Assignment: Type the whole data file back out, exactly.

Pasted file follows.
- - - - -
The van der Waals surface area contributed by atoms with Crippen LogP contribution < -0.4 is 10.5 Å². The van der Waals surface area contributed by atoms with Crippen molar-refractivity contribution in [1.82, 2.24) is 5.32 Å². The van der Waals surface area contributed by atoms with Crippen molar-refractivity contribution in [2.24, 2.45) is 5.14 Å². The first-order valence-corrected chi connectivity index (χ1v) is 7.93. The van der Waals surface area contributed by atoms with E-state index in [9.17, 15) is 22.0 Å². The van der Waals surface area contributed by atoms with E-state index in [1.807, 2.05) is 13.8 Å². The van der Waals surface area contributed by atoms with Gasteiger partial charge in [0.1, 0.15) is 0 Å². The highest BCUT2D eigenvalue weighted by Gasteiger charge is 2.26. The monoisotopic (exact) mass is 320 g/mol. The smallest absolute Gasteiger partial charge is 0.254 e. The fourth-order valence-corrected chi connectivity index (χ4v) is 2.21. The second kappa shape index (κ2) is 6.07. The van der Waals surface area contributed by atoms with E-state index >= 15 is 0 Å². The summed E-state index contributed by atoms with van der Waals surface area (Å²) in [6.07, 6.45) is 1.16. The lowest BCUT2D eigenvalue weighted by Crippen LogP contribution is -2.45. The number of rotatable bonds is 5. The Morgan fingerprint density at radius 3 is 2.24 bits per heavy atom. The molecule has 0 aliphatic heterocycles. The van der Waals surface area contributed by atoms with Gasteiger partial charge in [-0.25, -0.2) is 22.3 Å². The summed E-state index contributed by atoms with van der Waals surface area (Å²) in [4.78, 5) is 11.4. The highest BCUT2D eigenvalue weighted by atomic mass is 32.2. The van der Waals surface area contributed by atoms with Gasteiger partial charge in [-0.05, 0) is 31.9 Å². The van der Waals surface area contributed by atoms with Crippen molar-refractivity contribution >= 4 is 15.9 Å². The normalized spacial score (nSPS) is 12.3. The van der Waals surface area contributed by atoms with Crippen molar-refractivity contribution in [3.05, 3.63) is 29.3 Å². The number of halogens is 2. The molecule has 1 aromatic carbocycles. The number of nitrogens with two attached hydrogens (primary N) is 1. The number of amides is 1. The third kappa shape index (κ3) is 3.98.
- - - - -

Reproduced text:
The van der Waals surface area contributed by atoms with Crippen LogP contribution < -0.4 is 10.5 Å². The van der Waals surface area contributed by atoms with Crippen molar-refractivity contribution in [1.82, 2.24) is 5.32 Å². The van der Waals surface area contributed by atoms with Crippen molar-refractivity contribution in [2.24, 2.45) is 5.14 Å². The first-order valence-corrected chi connectivity index (χ1v) is 7.93. The van der Waals surface area contributed by atoms with E-state index in [9.17, 15) is 22.0 Å². The van der Waals surface area contributed by atoms with E-state index in [1.807, 2.05) is 13.8 Å². The van der Waals surface area contributed by atoms with Gasteiger partial charge in [0.1, 0.15) is 0 Å². The highest BCUT2D eigenvalue weighted by Gasteiger charge is 2.26. The monoisotopic (exact) mass is 320 g/mol. The smallest absolute Gasteiger partial charge is 0.254 e. The fourth-order valence-corrected chi connectivity index (χ4v) is 2.21. The second kappa shape index (κ2) is 6.07. The van der Waals surface area contributed by atoms with E-state index >= 15 is 0 Å². The summed E-state index contributed by atoms with van der Waals surface area (Å²) in [6.07, 6.45) is 1.16. The lowest BCUT2D eigenvalue weighted by Crippen LogP contribution is -2.45. The number of rotatable bonds is 5. The Morgan fingerprint density at radius 3 is 2.24 bits per heavy atom. The molecule has 0 aliphatic heterocycles. The van der Waals surface area contributed by atoms with Gasteiger partial charge in [-0.25, -0.2) is 22.3 Å². The summed E-state index contributed by atoms with van der Waals surface area (Å²) in [4.78, 5) is 11.4. The highest BCUT2D eigenvalue weighted by atomic mass is 32.2. The van der Waals surface area contributed by atoms with Gasteiger partial charge in [-0.05, 0) is 31.9 Å². The van der Waals surface area contributed by atoms with Crippen molar-refractivity contribution >= 4 is 15.9 Å². The normalized spacial score (nSPS) is 12.3. The van der Waals surface area contributed by atoms with Crippen molar-refractivity contribution in [3.05, 3.63) is 29.3 Å². The number of halogens is 2. The molecule has 1 aromatic carbocycles. The number of nitrogens with two attached hydrogens (primary N) is 1. The number of amides is 1. The third kappa shape index (κ3) is 3.98.